Good and Bad Credit Cards - Find the Right Credit Card for You
Questions to Ask When Looking for the Best Credit Card
Last Updated: June 13, 2016
Credit cards can be a great financial tool, if they are used wisely. If you are looking for a new credit card or maybe you just have some questions about an application you received in the mail, we have the answers for you. There are a lot of credit card offers out there, but how do you know which are good and which cards to stay away from?
Some credit cards offer low interest rates while some entice you with reward points for purchases, no yearly fees, or maybe they donate money to your favorite charity. We have put together some questions to ask yourself before you apply for your next credit card. These will help you determine the best card for you and your spending habits.
What Should You Look For in a Credit Card?
When considering a particular credit card, make sure you know ALL the details of how your card will work. Be sure you understand the terms and costs before signing on. Five key elements to examine are:
- What is the annual percentage rate (APR)?
- Does the card have an annual fee?
- Is the APR fixed or variable?
- How long is the card's grace period?
- What are the card's penalty policies?
Some cards pay you a rebate based on how much you spend in a year. Others offer features like frequent-flyer miles and extended warranties on purchases. You decide how much value those features hold for you. Also important is the pattern of your shopping: a card that your favorite merchants don't honor isn't much good to you.
Difference Between Fixed Interest and Variable Interest Rate
The interest rate is the rate charged on purchases, balance transfers, and cash advances. It can be fixed or variable. About 70 percent of all credit cards have variable rates. The interest rate on a variable-rate card fluctuates with the money index.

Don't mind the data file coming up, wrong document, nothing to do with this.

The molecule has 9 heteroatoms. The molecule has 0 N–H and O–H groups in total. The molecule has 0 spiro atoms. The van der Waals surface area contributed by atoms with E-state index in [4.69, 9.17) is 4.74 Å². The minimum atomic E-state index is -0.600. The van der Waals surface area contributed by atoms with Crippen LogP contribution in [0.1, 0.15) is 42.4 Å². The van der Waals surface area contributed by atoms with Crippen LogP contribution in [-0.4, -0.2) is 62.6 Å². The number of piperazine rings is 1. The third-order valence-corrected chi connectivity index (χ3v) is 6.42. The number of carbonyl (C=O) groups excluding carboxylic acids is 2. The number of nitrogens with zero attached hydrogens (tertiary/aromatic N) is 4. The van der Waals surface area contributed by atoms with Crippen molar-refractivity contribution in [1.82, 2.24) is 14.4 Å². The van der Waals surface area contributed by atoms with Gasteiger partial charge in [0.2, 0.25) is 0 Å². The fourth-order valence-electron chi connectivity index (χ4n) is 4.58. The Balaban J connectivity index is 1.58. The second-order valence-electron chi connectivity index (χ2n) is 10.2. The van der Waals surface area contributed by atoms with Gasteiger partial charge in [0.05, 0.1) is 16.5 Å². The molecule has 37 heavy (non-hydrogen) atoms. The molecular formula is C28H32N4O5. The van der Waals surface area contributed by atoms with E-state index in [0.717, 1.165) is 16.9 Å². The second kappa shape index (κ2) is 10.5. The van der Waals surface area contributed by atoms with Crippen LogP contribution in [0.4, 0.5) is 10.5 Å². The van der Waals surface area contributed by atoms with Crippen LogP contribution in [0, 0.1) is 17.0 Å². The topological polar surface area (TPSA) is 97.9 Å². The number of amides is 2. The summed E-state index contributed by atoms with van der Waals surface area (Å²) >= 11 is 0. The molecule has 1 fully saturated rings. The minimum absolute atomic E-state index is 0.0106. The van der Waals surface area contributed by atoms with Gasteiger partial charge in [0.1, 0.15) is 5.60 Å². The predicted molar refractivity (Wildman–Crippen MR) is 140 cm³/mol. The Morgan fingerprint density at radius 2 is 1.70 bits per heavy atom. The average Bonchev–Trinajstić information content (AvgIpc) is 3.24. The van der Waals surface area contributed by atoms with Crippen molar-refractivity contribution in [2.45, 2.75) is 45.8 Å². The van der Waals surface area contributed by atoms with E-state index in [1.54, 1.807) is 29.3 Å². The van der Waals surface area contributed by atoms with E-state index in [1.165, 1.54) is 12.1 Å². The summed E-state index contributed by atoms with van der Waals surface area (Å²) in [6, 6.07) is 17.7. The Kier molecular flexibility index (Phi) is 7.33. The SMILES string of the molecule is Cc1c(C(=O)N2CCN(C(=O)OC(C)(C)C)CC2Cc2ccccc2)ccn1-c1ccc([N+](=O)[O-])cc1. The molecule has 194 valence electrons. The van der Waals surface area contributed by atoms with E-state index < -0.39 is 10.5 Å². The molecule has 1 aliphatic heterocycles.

The interest rate on a fixed-rate credit card does not fluctuate each month or even each quarter. If you sign up for a card with a fixed 12.99% rate, chances are you will be paying that for quite a while. But, your fixed-rate card could change at any time and issuers must give you written notice prior to the increase.
Bottom line is you might have a higher interest rate on a fixed-rate card but you will know for sure what the rate will be. With a variable-rate card, the interest rate will change with the money index and rate decreases happen much slower than rate increases.
What is an Annual Fee?
The annual fee is a fee that the card issuer bills to your account annually. Every year, on the anniversary of the date your account was opened, the fee for the coming year is billed to your account. Typical charges are $18 to $20 for regular bank cards and anywhere from $35 on up for specialty cards. Department store cards do not charge a yearly fee.
If you are looking for a no-frills, low-rate card offer, there is no reason to pay an annual fee. Avoid cards that charge them.
Is a Grace Period Important?
Yes. The grace period is the time from the statement date to the payment-due date. If payment is made IN FULL by the end of the grace period, no interest is charged. But, if only a PARTIAL PAYMENT is made, interest kicks in at the end of the grace period.
The majority of card issuers have grace periods from 20 to 25 days. Some cards have no grace periods and we would suggest to avoid those cards altogether.
What is a Good First Credit Card?
If you have never had a credit card and are trying to establish credit for the first time, a secured credit card is your best bet. With a secured card, you make a deposit with the credit card company, say $1,000, and they issue you a credit card with a credit limit in the same amount as your deposit. If you pay your bill on time and show you can be a responsible card holder, the card issuer will typically turn this card into an "unsecured card" after a year or so. This type of card will show up on your credit report and it will increase your score if you are responsible with it.